Oncology Drug Shortages are Serious ProblemPosted by in Oncology
Drug shortages in the United States are a big problem, but it is an even worse problem for oncology. According to a report published November 14 by the IMS Institute, 500,000 cancer patients may not be able to gain access to the oncology drugs they need as a result of these shortages.
Invoice and buying data from the American Society of Health System Pharmacists and the FDA (Food and Drug Administration) was evaluated for the report. Shortages for more than 232 medications were found. Sixteen percent of the drugs that are in short supply are oncology pharmaceuticals. This category was the highest percentage found in the study. Next highest are anti-infective drugs at 15 percent, followed by cardiovascular pharmaceuticals at 12 percent.
Due to these shortages, patients are beginning to report that the medications they require have not been available to them. This includes chemotherapy drugs that are the standard for oncology care. As a result, patients often have to spend more money for the drugs that are available, whether receiving their care for oncology in New Jersey or elsewhere.
Reasons for the Drug Shortages
Manufacturing issues are primarily at fault, according to the report. The FDA must impose strict regulations on pharmaceutical companies, and if those requirements are not met, a company must stop manufacturing the drug in question. Manufacturers are also sometimes unwilling to adhere to the regulations. Therefore, they never begin production of the drugs again.
Some of the medications on the shortage list are manufactured by only one or two companies, while the majority of the drugs on the list are only made by three companies. The researchers found that 13 pharmaceutical manufacturers have ceased producing some of the oncology drugs within the last two years. With so few companies making these drugs, it takes little to upset the supply, as increased demand cannot be met by a single company when a shortage occurs.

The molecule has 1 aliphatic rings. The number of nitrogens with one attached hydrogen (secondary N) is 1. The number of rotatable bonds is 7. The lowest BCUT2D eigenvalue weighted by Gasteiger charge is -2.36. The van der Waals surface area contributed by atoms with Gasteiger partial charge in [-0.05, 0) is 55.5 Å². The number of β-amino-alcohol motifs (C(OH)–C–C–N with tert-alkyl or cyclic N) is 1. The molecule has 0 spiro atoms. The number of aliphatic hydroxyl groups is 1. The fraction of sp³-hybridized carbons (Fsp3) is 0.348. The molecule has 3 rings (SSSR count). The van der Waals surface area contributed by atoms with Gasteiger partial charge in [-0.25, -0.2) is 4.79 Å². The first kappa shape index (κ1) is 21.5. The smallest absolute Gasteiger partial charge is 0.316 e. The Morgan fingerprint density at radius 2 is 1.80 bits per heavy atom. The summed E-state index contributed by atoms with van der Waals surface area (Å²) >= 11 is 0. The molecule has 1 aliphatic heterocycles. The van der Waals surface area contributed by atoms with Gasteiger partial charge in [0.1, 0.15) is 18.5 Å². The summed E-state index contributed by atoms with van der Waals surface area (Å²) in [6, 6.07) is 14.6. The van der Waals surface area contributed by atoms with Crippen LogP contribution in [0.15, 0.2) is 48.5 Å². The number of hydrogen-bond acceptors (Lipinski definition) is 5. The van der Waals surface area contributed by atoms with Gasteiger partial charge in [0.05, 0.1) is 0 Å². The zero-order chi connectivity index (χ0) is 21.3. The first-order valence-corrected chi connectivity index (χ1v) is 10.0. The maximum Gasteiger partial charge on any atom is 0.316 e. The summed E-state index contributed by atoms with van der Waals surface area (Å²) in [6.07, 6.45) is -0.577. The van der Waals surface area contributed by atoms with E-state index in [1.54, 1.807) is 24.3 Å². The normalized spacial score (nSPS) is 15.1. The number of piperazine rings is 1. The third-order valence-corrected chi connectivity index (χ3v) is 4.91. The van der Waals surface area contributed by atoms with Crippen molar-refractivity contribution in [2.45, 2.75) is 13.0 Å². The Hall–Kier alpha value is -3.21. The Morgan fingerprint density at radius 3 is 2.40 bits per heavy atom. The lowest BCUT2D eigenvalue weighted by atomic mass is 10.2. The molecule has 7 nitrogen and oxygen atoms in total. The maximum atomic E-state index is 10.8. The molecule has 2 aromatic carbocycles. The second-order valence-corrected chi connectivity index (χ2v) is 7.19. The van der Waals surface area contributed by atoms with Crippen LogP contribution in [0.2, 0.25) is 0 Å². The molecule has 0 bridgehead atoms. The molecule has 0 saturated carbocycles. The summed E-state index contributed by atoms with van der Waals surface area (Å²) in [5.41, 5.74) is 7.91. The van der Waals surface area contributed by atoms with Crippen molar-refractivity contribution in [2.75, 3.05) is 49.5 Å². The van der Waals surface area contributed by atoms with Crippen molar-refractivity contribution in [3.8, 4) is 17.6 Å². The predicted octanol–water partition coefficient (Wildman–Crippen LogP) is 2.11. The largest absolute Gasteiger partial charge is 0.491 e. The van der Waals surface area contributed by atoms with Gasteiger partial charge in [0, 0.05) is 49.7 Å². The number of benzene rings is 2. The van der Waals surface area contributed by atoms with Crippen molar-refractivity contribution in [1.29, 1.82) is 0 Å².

Shortages Expected to Worsen in 2012
The researchers fear that the number of drugs in short supply could rise to 300 by 2012. Oncology medication shortages have been increasing steadily during the last couple of years. At times, the FDA has been forced to allow medications to be imported from other countries.
“A gray market” has emerged as a result of the shortages, with physicians and medical facilities hoarding or stealing the drugs and re-selling them at a profit. The American Society of Health System Pharmacists hopes that systems will be put into place so that warnings can be provided to alert the appropriate authorities to reduced medication supplies. In this way, the shortages can be identified before they become serious, and remedies could potentially be instituted to prevent such patient suffering.
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